Paul Valéry

Paul Valéry

Ambroise-Paul-Toussaint-Jules Valéry (1871 – 1945) was a French poet, essayist, and philosopher. His interests were sufficiently broad that he can be classified as a polymath. In addition to his poetry and fiction (drama and dialogues), he also wrote many essays and aphorisms on art, history, letters, music, and current events.

Valéry is best known as a poet, and he is sometimes considered to be the last of the French symbolists. However, he published fewer than a hundred poems, and none of them drew much attention. On the night of 4 October 1892, during a heavy storm, Paul Valéry underwent an existential crisis, an event that made a huge impact on his writing career. Eventually, around 1898, he quit writing altogether, and, for nearly twenty years, Valery did not publish a single word. This hiatus was due, in part, to the death of his mentor, Stéphane Mallarmé. Then, in 1917, he finally broke his ‘great silence’ with the publication of La Jeune Parque; he was forty-six years of age. [Wikipedia]

Paul Valéry’s Blood Meridian, Or How the Reader became a Writer

THE BEE

So deadly delicate your sting!
Yet, O golden bee, I place
Over this soft curve, saddening,
Nothing but a dream of lace.

Prick the breast’s fine gourd and press
Home where love dies, where sleeps his spell!
Thus may some of my rosiness
Rise to the round and stubborn flesh!

I need a hurt that’s keen and swift.
A torment prompt and soon done with
Is better than one that sleeping lies.

O may my body be made warm
By this tiny gold alarm
Without which love sleeps or dies.

Translated by Lionel Abel

PALM

TO JEANNIE

In the shadow of the blaze
Of his grace informed with dread,
An angel on my table lays
A bowl of milk, a loaf of bread;
And in his eyes reveals to me
The signal of a sacred plea
That speaks to my inner sight:
Calm, calm, O stay calm!
Think how the heavy palm
Carries all her breadth and height!

In such measure as she may yield
To world’s abundant benefits,
Her bodily form becomes fulfilled,
Her fruitfulness her bondage is.
Oh, admirable! That vibrant head!
How she, like slow fiber-thread
Partitioning its time of growth,
Divides without let or halt
The burden of the starry vault,
The fascination of the earth!

Beautiful, moving arbiter
Between the shadow and the sun,
She simulates the sybil, her
Sleep and sagacity in one.
The same place all surrounding,
The full-blown palm accepts the abounding
Salutations and farewells …
What noble, what tender states!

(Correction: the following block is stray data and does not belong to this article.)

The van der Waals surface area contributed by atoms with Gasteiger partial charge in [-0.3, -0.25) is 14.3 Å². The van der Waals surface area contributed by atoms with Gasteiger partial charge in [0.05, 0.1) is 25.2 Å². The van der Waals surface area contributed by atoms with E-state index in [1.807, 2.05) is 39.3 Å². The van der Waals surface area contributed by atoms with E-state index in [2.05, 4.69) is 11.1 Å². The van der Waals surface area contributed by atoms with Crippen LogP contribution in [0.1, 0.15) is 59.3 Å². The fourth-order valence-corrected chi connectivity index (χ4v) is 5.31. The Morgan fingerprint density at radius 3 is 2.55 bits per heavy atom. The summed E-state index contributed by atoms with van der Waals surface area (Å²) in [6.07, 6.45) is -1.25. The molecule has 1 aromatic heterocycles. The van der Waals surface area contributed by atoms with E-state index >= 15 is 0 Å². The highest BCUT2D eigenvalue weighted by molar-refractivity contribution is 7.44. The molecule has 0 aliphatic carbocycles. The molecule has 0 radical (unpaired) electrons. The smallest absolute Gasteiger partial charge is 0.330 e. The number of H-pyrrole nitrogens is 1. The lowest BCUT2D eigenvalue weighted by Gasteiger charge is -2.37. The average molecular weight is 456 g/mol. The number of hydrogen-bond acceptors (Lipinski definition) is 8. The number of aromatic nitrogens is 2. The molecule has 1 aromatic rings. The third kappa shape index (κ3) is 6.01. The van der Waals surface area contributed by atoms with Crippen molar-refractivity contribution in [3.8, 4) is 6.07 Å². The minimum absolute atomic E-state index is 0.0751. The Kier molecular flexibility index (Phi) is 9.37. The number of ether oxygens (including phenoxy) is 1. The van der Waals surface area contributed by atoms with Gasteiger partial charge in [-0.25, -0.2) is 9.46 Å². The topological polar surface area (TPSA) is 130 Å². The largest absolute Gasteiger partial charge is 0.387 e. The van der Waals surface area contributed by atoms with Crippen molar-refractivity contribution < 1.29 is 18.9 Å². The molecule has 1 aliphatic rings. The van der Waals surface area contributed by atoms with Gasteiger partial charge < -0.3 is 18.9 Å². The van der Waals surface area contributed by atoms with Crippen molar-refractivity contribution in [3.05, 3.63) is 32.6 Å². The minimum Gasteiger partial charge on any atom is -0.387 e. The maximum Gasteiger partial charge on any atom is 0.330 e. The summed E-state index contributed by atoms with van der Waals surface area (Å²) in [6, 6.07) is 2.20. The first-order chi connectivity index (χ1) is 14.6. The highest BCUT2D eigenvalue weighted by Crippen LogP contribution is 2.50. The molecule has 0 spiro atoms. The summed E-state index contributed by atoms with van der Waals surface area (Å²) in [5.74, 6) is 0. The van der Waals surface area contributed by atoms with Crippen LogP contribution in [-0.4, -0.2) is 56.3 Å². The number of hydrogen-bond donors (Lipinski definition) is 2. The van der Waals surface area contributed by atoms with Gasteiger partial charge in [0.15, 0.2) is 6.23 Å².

With what good warrant she awaits
None but the god’s sap in her cells!

The slight gold that is her murmur
Rings to the finger of the air,
And with plates of silken armor
Dresses the desert’s soul for fair.
And the voice, time out of mind,
She gives back to the sandy wind
That sprinkles her with all its grain,
Becomes its own self’s oracle,
And boasts about the miracle
Chanted by self-consuming pain.

While never she herself defines,
Between the sky and desert floor,
Every further day that shines
Accumulates her honey store.
Her sweetness is the piecemeal ration
Of all that divine duration
Which keeps no day-book of the days,
But dissembles them instead
In a juice that brings to a head
All love’s aroma, all love’s ways.

If that discipline, your cult,
From time to time, thawed in despair,
In spite of all your tears default
Save in boredom’s darkened air
Yet no miser is that wise
Tree that makes and multiplies
Such gold profusion with such sway:
Through the ceremonial sap
To its fulfillment rises up
Hope that is of eternity!

These days that seem vain, all vain,
For all the universe, all lost,
Have roots that with their might and main
Labor through the sandy waste.
Substance, tough like hair created,
By dark chaos designated,
Never can its course prevent
To earth’s very entrails, but
Those deep waters searches out
Which the lofty summits want.

Patience, patience be
In the blue vaults of the sky!
In each mote of silence see
The chance of its own ripeness lie!
Expect the fortunate surprise:
A dove, a light wind to rise,
The slightest variance from ease,
A woman leaning, the least strain,
Will release that blessed rain
In which we fall upon our knees!

Though a nation now collapse,
O Palm! … nor hope to rise again!
But down into the dust lapse
Among the shorn empyrean!
You have not lost this day and hour
If you survive in buoyant flower
The negligence to which you bowed;
Like the man of thought whose soul
Consumes itself in growing whole
From gifts with which it is endowed!

Translated by Denis Devlin

THE GRAVEYARD BY THE SEA

This quiet roof, where dove-sails saunter by,
Between the pines, the tombs, throbs visibly.
Impartial noon patterns the sea in flame –
That sea forever starting and re-starting.
When thought has had its hour, oh how rewarding
Are the long vistas of celestial calm!

What grace of light, what pure toil goes to form
The manifold diamond of the elusive foam!
What peace I feel begotten at that source!
When sunlight rests upon a profound sea,
Time’s air is sparkling, dream is certainty –
Pure artifice both of an eternal Cause.

Sure treasure, simple shrine to intelligence,
Palpable calm, visible reticence,
Proud-lidded water, Eye wherein there wells
Under a film of fire such depth of sleep –
O silence! . . . Mansion in my soul, you slope
Of gold, roof of a myriad golden tiles.

Temple of time, within a brief sigh bounded,
To this rare height inured I climb, surrounded
By the horizons of a sea-girt eye.
And, like my supreme offering to the gods,
That peaceful coruscation only breeds
A loftier indifference on the sky.